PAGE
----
Reflecting on what impact seeing the Sex Pistols had on her, she told a TV interviewer: “When punk started I think it was very much about socialism, the Labour party, the right of the workers, the right to be heard.

“I saw it on a slightly different level — no matter who you are if you had an idea then you could be part of the punk movement. I was slightly more simplistic in how I viewed it — it was a kind of emotional rebellion rather than a cultural rebellion.

“It wasn’t that I saw the Sex Pistols and thought: ‘Oh, that changed my life.’ I saw them and my reaction was: ‘I can do better — I can go to London to do it.’ From then on I knew I didn’t have to behave in a social norm — because I wasn’t alone.”

On leaving school at 17, Toyah won a place at the Old Rep Drama School in Birmingham. She spent a year there before landing the role of a pop-mad teenager in a BBC TV play called Glitter alongside her future Quadrophenia co-star Phil Daniels — in the course of which she performed two songs she had co-written. That led on to work with the National Theatre, where she was introduced to the filmmaker Derek Jarman, who cast her in Jubilee alongside Adam Ant — who by chance is appearing at Rewind on Sunday, August 21.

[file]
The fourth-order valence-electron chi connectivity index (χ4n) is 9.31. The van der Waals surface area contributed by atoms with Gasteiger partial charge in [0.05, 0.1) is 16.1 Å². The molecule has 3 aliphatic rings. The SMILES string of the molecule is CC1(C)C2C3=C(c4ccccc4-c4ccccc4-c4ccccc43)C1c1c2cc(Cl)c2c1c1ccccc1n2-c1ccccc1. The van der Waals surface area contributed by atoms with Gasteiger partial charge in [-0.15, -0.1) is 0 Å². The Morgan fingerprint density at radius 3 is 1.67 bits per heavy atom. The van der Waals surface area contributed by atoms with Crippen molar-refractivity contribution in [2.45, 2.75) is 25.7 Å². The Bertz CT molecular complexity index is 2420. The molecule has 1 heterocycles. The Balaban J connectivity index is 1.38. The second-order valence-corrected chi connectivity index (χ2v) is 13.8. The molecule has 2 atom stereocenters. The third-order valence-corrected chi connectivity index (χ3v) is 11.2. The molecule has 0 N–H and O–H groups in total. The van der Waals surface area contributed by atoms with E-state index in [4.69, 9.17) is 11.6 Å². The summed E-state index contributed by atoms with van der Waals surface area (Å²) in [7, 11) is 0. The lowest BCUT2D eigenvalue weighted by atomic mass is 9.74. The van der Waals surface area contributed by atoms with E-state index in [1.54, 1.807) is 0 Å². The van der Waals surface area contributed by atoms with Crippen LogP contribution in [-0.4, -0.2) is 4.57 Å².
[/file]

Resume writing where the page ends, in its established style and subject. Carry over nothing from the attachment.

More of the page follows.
Having performed at Rewind previously, is there anyone Toyah is particularly looking forward to catching up with this time around?

“Well, we all know each other,” she says. “We’ve all been working with each other for 37 years and we’ve all been in extreme situations for 37 years. We travel a lot and we end up in dressing rooms at TV stations all over the world. So we know each other.

“I think what’s also quite exceptional about all of us is that none of us have huge egos — we’re all, you know, decent human beings. Many have had children — they bring their family with them. So it’s a family atmosphere, front of house and behind house as well, backstage.”

For more on this year’s Rewind festival, visit

Crime and Punishment is showing nightly at 8pm from August 31. Details at